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Latest news on Friedreich's Ataxia research
Updated results from clinical trials and research initiatives
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“From what our members tell us, there is a big need for the guidelines. Covering a wide range of topics including genetic testing, occupational therapy, and palliative care, we hope that any professionals with an interest in ataxia will take up the offer of a free copy.”
The guidelines have been drawn up with the help of neurologists, geneticists, and experts in other disciplines including speech and language therapy and physiotherapy. For the first time the guidelines have a section on occupational therapy that is accredited by the College of Occupational Therapy.
Dr Harrison said, “Improving treatment and care for people with ataxia is one of our main aims as a charity, along with funding research and supporting people who live with the condition. Although we are not a big charity, we believe the professional standard of our new guidelines shows that smaller groups can still influence and improve care.’
Ataxia UK also aims to roll out a system of accredited Ataxia Centres round the UK, and has just opened the third in Oxford. The model offers specialist clinics with neurologists and support from a dedicated Ataxia Nurse, with the aim of providing integrated care and referrals for ataxia patients.
• Ataxia means ‘lack of order’. People with ataxia have a type of degenerative neurological disorder that affects walking, speech, and co-ordination. Over 10,000 people in the UK have ataxia and there is currently no cure. A recent study showed that just 7% of the public know what ataxia is.
• Ataxia UK is the national charity for people affected by ataxia, providing support services and funding ground-breaking research. In the past five years they have spent over £3 million on research into treatments and a possible cure for ataxia, with several important breakthroughs. Charity no: 1102391 www.ataxia.org.uk
If you feel like reading an unputdownable novel while collaborating with a just and solidary cause, "The Legacy of Marie Schlau" is your book! 100% of all funds raised will be dedicated to medical research to find a cure for Friedreich's Ataxia, a neurodegenerative disease that affects mostly young people, shortening their life expectancy and confining them to a wheelchair.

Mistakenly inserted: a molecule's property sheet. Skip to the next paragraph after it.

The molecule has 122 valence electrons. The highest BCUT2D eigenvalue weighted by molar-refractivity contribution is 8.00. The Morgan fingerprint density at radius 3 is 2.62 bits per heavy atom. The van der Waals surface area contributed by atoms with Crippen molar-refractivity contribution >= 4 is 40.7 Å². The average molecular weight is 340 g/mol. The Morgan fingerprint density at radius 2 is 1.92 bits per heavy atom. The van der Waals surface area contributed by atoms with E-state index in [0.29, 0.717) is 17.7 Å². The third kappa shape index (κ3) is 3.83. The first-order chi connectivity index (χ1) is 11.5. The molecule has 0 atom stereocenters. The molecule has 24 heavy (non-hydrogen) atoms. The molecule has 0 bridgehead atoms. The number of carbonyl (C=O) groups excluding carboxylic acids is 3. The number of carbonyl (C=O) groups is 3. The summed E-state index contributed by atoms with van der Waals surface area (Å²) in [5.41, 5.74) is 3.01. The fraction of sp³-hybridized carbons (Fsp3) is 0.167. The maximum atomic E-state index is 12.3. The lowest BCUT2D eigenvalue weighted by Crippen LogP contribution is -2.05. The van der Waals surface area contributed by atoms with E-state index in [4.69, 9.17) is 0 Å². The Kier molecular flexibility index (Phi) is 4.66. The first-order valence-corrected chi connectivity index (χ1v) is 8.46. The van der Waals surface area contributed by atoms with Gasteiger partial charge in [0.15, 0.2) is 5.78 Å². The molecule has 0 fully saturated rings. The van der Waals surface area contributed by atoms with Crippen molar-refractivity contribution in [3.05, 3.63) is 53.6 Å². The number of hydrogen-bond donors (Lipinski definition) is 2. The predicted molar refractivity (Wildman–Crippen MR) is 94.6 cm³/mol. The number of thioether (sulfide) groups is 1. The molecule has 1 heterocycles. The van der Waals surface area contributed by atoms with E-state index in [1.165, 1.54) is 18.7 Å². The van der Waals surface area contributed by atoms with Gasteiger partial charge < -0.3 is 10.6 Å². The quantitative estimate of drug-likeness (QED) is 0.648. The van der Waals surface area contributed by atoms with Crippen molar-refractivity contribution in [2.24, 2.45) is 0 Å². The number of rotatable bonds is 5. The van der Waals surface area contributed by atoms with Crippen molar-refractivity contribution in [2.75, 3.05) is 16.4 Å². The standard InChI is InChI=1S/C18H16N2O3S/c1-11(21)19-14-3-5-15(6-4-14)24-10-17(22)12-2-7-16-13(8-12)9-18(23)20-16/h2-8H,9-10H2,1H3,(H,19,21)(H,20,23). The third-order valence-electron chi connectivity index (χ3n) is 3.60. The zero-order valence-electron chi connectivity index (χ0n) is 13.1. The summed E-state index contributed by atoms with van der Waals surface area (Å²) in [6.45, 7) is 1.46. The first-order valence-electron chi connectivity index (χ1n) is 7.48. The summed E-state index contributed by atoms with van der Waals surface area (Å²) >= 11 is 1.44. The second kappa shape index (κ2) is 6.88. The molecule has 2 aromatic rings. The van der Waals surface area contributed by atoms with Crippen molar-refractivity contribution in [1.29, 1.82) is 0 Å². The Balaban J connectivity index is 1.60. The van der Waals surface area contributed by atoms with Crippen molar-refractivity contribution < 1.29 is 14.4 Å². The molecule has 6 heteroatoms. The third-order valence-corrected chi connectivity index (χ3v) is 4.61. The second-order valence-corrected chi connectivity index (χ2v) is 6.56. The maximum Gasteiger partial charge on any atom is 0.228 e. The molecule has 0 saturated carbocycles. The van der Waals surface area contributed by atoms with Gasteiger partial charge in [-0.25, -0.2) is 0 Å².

The life of Marie Schlau, a German Jewish girl born in 1833 hides great unsolved mysteries: accidents, disappearances, enigmas, unknown diagnoses, disturbing murders, love, tenderness, greed, lies, death ... alternatively a different story unfolds every time and takes us closer to the present. Thus, there are two parallel stories unravelling, each in a different age and place, which surprisingly converge in a revelatory chapter.
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Currently, BabelFAmily is financing two promising research projects aimed at finding a cure for Friedreich's Ataxia. Whenever you make a donation to us or purchase a copy of "The legacy of Marie Schlau", this is where all funds raised will be devoted to:
1) Gene Therapy for Friedreich's Ataxia research project:
The project is the result of an initiative of Spanish people affected by this rare disease who are grouped in GENEFA in collaboration with the Spanish Federation of Ataxias and the BabelFAmily. The Friedreich’s Ataxia Research Alliance (FARA), one of the main patients’ associations in the United States now joins the endeavour.
2) Frataxin delivery research project:
The associations of patients and families Babel Family and the Asociación Granadina de la Ataxia de Friedreich (ASOGAF) channel 80,000 euros of their donations (50% from each organisation) into a new 18-month project at the Institute for Research in Biomedicine (IRB Barcelona). The project specifically aims to complete a step necessary in order to move towards a future frataxin replacement therapy for the brain, where the reduction of this protein causes the most damage in patients with Friedreich’s Ataxia.
The study is headed by Ernest Giralt, head of the Peptides and Proteins Lab, who has many years of experience and is a recognised expert in peptide chemistry and new systems of through which to delivery drugs to the brain, such as peptide shuttles—molecules that have the capacity to carry the drug across the barrier that surrounds and protects the brain. Since the lab started its relation with these patients’ associations in 2013*, it has been developing another two projects into Friedrich’s Ataxia.